Well now you’ve gone and done it, Airfix

PrintWhen Airfix announced they will be releasing a 1/48 scale P-40 in August of 2016, I actually had tears of joy. That may sound a bit daft if you’re not a scale modeler. But if you are- you understand. A really nice 1/48 scale P-40B has been the focus of so many forum discussions that it would not be a stretch to say it is probably one of the most desired kits on any aircraft modelers list.

Yet as soon as I read the announcement, and saw some CAD drawings Airfix posted, I knew what would soon follow.

The critics.

Now, I get that forums are all about discussion. People talk about accuracy of color, of shape, of detail. And for every one person that argues how important those factors are to them, there are equally as many people who say “get over it- it’s just a model”. And then a few pipe in and try to introduce the voice of reason… radical notions such as “everyone is entitled to their own opinion.”

I happen to be a Barney Builder. I like models. They like me. Let’s get together and build two or three. 🙂 So I’m quite happy with just about anything that resembles the subject in questions, especially if it’s a pleasant build and not too expensive.

And while I don’t get the obsession with accuracy, I DO get that others are very passionate about it. The fact that I don’t get their motivation doesn’t negate the fact that I can use my own understanding of what drives me to derive the fact that others have drives too, even if they are different.

So I’m not questioning folks who are passionate about accuracy. 

What I don’t understand is the handful who seem to allow that passion to deny them any apparent joy from participating in the hobby, or even watching other participate.

And the P-40B is a lightning rod for those folks.

To understand it, I suppose a bit of history needs to be reviewed. Many, many years ago, just at the close of the dinosaur era, Monogram released a P-40B. It wasn’t perfect. But it was good enough. No one mistook it for anything other than a P-40B.

So quite a few years go by, and Academy released a P-40B. It wasn’t perfect. But it was good enough. No one mistook it for anything other than a P-40B.

Another few years go by, and Trumpeter released a P-40B. It wasn’t perfect. But it was good enough. No one mistook it for anything other than a P-40B.

Granted, all of them had a few warts. Depending on who you asked, each failed in some area, and one of the three was declared the most accurate. (Which one depended on who you asked.)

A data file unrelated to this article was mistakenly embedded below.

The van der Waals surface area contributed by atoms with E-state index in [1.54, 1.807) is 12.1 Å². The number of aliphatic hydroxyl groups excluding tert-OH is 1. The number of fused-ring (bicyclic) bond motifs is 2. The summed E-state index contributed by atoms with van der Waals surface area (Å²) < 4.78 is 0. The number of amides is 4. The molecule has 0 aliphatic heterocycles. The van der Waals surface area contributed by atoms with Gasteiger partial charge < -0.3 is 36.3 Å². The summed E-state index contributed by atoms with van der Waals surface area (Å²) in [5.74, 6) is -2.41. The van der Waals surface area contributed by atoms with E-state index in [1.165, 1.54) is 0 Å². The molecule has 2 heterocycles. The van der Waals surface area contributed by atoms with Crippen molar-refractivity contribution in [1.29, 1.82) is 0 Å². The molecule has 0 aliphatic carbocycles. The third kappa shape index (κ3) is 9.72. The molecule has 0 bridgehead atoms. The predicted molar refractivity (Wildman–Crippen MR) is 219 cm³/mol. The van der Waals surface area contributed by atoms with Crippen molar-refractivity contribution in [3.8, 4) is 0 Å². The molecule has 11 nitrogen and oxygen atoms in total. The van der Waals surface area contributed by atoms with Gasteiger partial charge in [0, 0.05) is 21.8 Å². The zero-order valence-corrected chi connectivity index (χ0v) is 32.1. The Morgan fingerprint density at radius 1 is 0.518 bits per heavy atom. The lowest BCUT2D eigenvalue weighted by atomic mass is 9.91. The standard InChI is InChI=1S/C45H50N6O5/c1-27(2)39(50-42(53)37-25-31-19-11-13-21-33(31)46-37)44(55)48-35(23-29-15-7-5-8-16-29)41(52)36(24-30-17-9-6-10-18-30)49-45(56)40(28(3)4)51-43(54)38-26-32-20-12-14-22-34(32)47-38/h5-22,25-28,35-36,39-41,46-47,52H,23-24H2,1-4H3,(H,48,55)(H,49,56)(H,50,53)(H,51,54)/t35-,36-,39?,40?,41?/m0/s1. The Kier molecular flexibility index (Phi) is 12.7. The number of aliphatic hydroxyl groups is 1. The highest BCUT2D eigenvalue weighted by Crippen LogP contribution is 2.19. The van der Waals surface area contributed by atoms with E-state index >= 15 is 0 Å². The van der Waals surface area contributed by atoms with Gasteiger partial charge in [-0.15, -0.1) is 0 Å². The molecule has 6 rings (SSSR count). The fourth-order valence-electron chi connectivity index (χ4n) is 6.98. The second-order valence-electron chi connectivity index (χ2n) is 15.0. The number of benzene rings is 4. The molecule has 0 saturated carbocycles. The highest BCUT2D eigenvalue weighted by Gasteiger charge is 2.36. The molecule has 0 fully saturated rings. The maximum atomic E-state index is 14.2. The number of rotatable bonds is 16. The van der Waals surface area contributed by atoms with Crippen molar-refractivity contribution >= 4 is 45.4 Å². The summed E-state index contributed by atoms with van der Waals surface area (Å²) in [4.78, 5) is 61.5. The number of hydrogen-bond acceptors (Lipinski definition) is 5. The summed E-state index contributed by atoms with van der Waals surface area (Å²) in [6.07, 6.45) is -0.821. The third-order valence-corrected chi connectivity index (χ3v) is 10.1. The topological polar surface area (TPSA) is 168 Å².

Now, I have built all three, and in no case did anyone mistake them for an aardvark, a tuna sandwich, or some other WWII fighter. People would look at them and say “oh, cool, a P-40B. Looks great.” 

And then they’d ask what kit it was, and I’d tell them, and they’d proceed to tell me how awful the kit was.

So the P-40B is probably the most anticipated and most nitpicked model in existence.

And now “poor” Airfix has gone and committed the unpardonable sin and actually committed to kit one of the long-nosed Hawks. And the discussions have already started. The comparisons to drawings. The lines drawn to illustrate points.

And the few who seem to be unhappy with anything that any model company releases will charge out, ready to do battle with all who might say “Yeah, but I like it.” And even those who care about accuracy.

Maybe some good information will be presented. Maybe it will be right. Maybe Airfix will read it and say “oh, dear, we do need to adjust that starboard ailertooter by one-quarter of a scale inch.”

But the likelihood is that no matter how good their research is, now matter how carefully they document their work through historical research, no matter how many measurements they take on a real aircraft- something will not be perfect.

A few modelers will take their ball home and just not play. They’ll sit in their room, unhappy at the world, as they watch the other kids play with slightly imperfect toys. And while they may occasionally open their windows to chastise the rest for having fun, eventually they’ll clam up and just stew in their misery that the newest ball wasn’t perfectly round.

Until the next ball comes out. And they’ll charge back out to tell everyone that it’s impossible to have fun unless the ball is perfectly round.

I don’t get it.

We’re (mostly) middle-aged to old-aged men who have (mostly) expanded waistlines, (mostly) diminished hairlines, blood sugar that is (mostly) too high, fitness levels that are (mostly) too low, and generally (mostly) the social disposition of a turnip. And we get up at night to pee.

Oh yes, and to top it off, we play with plastic models.

For those of you who, like me, happily build most anything just for the fun of it, God bless you. For those who are passionate about accuracy, and take the time to adjust what you can, and have a great time doing it, God bless you too.

But for those who seem to only get joy in shouting how wrong it all is- I have a question for you.

Is it the models, or is it you? Because I really do feel sorry for you. I don’t say that flippantly, but with a true sense of compassion for what ever it is making a quest for such perfection so central to your life that even your hobby is not a source of joy.

I don’t know the answer. Only you can answer that. Just consider it something to think over while you’re not building models because all fall short.

And they all fall short. In some way or another.

In the meantime, I’ll be building an Eduard Spitfire, an Airfix Hurricane, a Trumpeter Sea Hornet, and who knows what else. 

And I’ll have fun while I’m doing it.

Airfix, I’m looking forward to the P-40B. Please accept my apologies for the few people in the community who want to trample the fun the rest of us will have with the kit. Please don’t let those voices deter you from tackling the tough kits, or the odd kits. You’re doing great work, and the majority of the modeling community really likes what you are doing.

And we’re all eagerly anticipating the next big surprise.

Which I’m sure you will agree should be a Vultee P-66 Vanguard in 48th scale. Just in case you needed ideas.



10 responses to “Well now you’ve gone and done it, Airfix”

  1. Very well said Jon!